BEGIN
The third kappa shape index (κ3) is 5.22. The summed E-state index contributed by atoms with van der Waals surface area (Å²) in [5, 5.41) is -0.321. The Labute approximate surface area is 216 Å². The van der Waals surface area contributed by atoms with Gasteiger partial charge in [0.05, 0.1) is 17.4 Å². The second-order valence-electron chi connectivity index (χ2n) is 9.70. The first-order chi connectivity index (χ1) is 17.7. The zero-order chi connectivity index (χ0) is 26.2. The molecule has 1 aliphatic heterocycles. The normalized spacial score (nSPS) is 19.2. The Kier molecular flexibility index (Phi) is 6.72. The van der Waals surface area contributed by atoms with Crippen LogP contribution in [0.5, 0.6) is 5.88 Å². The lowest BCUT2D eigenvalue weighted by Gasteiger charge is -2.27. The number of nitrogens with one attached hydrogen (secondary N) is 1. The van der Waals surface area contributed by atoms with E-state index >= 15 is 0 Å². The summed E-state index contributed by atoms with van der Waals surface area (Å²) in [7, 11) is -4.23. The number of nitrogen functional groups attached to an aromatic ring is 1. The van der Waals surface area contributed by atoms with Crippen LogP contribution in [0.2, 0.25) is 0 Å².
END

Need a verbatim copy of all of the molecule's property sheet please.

The third kappa shape index (κ3) is 5.22. The summed E-state index contributed by atoms with van der Waals surface area (Å²) in [5, 5.41) is -0.321. The Labute approximate surface area is 216 Å². The van der Waals surface area contributed by atoms with Gasteiger partial charge in [0.05, 0.1) is 17.4 Å². The second-order valence-electron chi connectivity index (χ2n) is 9.70. The first-order chi connectivity index (χ1) is 17.7. The zero-order chi connectivity index (χ0) is 26.2. The molecule has 1 aliphatic heterocycles. The normalized spacial score (nSPS) is 19.2. The Kier molecular flexibility index (Phi) is 6.72. The van der Waals surface area contributed by atoms with Crippen LogP contribution in [0.5, 0.6) is 5.88 Å². The lowest BCUT2D eigenvalue weighted by Gasteiger charge is -2.27. The number of nitrogens with one attached hydrogen (secondary N) is 1. The van der Waals surface area contributed by atoms with E-state index >= 15 is 0 Å². The summed E-state index contributed by atoms with van der Waals surface area (Å²) in [7, 11) is -4.23. The number of nitrogen functional groups attached to an aromatic ring is 1. The van der Waals surface area contributed by atoms with Crippen LogP contribution in [0.2, 0.25) is 0 Å².